As is often the case out here, time got away from us and faced with a lengthy hike back to base in the fading evening light we decided to leave the still actively feeding trout to their own devices.

Back at camp a well earned meal was cooked up and devoured and then we settled back to discuss the wonderful days fishing that had just been experienced and to also decide on a suitable direction to head tomorrow. A heavy frost on the ground at 11pm and a clear starry sky promised good conditions to be able to polaroid some headwater tarns in the search for a trophy sized fish tomorrow.

The Search Begins

Unfortunately when the usual highland chorus of black jays woke me at dawn I rolled back the cover from my swag to find a once again heavily overcast sky. This would make targeting the bigger trout a difficult task as it is vital out here to be able to spot the trout first before making your cast. There is just too much water between the big guys to make blind searching a viable proposition.

A quick conference was had with Simon about whether we forge ahead with our plan or just go back to the water fished the day before to once again target the smaller mayfly feeders.Finally we decided to take a chance on the trophy loop. The bent rods from yesterday in a way made this decision easier as both of us did not now feel the need to catch lots of trout, just one large fish between us would make it a perfect trip.

Carefully studying 1:25 000 maps of the surrounding area we picked out a good sized loop to follow for the days exploration. This journey would take us a full day to traverse and also as an added bonus no backtracking would be required. New waters would be able to be covered for the entire day with rarely more than a few hundred metres between them.

A few averaged sized browns were encountered early on in the bodies of water closer to the main lakes cruising in close to the rocky shores so typical of this area. Once again the Bruisers Bugs were successful in enticing these fish to look up. These smaller trout were welcome diversions but the main objective for the day was to find a large fish or two.

As the morning wore on the polaroiding conditions became very difficult with only fleeting periods of sun opening the water up to a degree. Whenever these periods occurred we would cover as much water as possible in the hope of spotting a monster brown cruising his domain. Unfortunately as the hours passed this did not occur. Tarn after tarn was inspected without success. I did have one chance where I was standing on a large rock on the edge of a tiny lagoon, trying to get as much elevation as possible to open up the water when a trout in the 5 to 7 pound class slid out from under the rock I was standing on and spooked off out into the gloomy water. The ability to maintain concentration is paramount out here!!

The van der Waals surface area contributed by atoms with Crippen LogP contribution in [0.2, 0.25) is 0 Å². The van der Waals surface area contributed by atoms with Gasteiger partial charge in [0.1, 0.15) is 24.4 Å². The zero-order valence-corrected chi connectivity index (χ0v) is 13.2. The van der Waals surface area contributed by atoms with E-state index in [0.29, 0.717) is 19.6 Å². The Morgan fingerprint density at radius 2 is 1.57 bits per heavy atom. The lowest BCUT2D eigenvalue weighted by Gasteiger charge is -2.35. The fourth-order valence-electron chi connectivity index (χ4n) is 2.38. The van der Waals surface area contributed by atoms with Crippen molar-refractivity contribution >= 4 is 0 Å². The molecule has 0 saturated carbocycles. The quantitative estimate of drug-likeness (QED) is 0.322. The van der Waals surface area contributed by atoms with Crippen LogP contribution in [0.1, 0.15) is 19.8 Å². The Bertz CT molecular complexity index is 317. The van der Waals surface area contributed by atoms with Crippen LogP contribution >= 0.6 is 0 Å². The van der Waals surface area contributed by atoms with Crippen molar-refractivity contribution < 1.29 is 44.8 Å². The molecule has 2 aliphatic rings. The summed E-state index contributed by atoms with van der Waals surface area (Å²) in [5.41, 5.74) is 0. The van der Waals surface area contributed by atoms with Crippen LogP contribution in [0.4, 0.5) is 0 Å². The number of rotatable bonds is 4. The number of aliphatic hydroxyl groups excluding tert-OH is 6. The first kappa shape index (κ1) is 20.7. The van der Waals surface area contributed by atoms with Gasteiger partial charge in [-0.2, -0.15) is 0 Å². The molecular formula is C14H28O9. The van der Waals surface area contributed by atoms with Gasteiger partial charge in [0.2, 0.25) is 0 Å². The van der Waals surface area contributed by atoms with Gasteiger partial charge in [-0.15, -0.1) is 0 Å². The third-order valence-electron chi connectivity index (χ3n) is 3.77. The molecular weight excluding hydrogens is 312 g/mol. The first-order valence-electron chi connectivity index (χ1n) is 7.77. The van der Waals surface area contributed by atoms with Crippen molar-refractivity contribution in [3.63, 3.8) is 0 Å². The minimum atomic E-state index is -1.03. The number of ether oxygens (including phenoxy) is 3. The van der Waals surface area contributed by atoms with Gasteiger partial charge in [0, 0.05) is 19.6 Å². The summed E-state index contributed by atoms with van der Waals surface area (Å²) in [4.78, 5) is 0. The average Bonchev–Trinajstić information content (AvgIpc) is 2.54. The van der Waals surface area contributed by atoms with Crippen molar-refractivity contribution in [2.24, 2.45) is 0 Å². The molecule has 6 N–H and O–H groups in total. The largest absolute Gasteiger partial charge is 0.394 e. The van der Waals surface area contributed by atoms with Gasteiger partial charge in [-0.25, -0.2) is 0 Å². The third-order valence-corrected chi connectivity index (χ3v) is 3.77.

Fortunately out in the western lakes wilderness there are many other sidelights to the days sport. On some days you can get so engrossed in the fishing that you can miss some of the other things that make this area so special. The wildlife that abounds in the harsh landscape is amazing, by taking the time to observe I began to notice mobs of wallabies feeding undisturbed on the grassy flats and pair of majestic wedgetails circling on the currents. The more immediate landscape had various species of reptiles in abundance, ranging from perfectly camouflaged Mountain Dragons basking on their favourite rocks and skinks darting around amongst the vegetation, on to the sinister lookingtiger snakes hunting for their next meal. Another discovery was the rather comical looking Mountain Katydid’s. These unusual insects were abundant on the scrubby banks encircling the tarns that we fished on this trip.